Calculated fields are a really big help in Access; they let us derive data from existing information. And they’re flexible, too. If one of the source items changes, the calculation updates immediately, just like an Excel formula. But some people aren’t aware you can add them to a query. And this is an especially cool thing, because every time we run a query, we get the latest info.
One example where we might use this capability would be calculating a restock—how many items we need to add. We can open the database, check the table we draw data from, and design a query.
After getting the fields into the query grid, we can right-click in the next free column, bring up the Expression Builder, and write the formula. We can use any fields we like, and have them perform whatever necessary calculation. We can also, equally importantly, label the expression we built. If the column has a generic label, it won’t tell the user what it’s for, at least not as well.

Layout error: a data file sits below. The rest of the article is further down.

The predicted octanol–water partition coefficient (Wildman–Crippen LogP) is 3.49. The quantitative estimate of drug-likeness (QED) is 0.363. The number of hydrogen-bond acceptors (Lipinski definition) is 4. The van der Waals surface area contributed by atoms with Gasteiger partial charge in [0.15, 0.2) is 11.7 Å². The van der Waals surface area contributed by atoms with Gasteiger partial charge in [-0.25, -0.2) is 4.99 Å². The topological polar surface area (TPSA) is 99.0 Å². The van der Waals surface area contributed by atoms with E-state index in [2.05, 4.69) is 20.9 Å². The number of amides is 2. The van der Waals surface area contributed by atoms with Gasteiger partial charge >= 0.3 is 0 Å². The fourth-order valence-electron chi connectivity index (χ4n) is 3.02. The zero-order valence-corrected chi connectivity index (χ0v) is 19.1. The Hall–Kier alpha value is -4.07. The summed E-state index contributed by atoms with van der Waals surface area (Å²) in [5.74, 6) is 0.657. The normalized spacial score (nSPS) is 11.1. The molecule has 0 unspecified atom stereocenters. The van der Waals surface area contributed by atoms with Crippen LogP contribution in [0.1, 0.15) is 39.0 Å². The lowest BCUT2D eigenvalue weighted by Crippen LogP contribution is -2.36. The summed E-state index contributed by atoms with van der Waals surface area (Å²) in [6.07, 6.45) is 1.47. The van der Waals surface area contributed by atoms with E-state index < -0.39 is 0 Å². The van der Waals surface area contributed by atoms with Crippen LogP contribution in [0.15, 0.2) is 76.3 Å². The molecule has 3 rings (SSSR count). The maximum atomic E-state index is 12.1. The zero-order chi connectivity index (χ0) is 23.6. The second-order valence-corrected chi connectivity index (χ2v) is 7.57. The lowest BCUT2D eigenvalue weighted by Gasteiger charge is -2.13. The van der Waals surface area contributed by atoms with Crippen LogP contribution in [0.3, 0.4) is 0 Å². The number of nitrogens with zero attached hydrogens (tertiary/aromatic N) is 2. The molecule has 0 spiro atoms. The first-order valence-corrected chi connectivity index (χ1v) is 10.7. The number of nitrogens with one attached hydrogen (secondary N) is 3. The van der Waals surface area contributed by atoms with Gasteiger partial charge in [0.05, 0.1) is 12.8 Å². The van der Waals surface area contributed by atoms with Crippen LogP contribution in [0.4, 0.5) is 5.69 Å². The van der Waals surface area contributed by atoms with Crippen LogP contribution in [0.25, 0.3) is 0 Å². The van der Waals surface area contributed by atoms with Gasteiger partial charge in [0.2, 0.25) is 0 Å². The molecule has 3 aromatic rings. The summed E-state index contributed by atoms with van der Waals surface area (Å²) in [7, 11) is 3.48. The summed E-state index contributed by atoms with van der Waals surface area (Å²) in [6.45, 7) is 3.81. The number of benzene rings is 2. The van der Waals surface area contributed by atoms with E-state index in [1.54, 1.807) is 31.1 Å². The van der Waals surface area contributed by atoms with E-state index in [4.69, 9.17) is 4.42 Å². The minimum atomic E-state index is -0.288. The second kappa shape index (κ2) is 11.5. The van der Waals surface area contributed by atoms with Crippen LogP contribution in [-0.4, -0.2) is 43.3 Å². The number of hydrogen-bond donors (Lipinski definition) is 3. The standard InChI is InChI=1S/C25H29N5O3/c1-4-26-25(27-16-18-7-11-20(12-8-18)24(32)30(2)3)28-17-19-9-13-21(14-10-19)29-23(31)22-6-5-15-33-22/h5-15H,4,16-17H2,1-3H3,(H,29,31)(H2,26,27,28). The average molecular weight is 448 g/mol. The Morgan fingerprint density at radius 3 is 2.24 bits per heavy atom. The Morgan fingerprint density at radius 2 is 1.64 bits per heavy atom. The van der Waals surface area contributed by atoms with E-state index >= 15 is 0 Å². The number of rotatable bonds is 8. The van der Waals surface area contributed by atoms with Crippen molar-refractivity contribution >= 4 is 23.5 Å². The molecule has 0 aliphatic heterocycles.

We can even use the first calculated field in the query to help out a second one! This is yet another ability that even some experienced users aren’t aware of, or don’t use to its fullest. Take the number of items we need to stock up on each row and multiply it by the unit cost. (This we can do even before coffee. ? ) Just like that, we get our cost.
“Chaining” these calculated fields, deriving data from other derived data to help the query, is quite simple. It’s just that some people seem to think you can’t go more than one “generation” from the original data in this process. Not true. It is important to build one formula at a time, and make sure each one works before building the next. But it’s just as straightforward as adding two plus two and multiplying the result by six.
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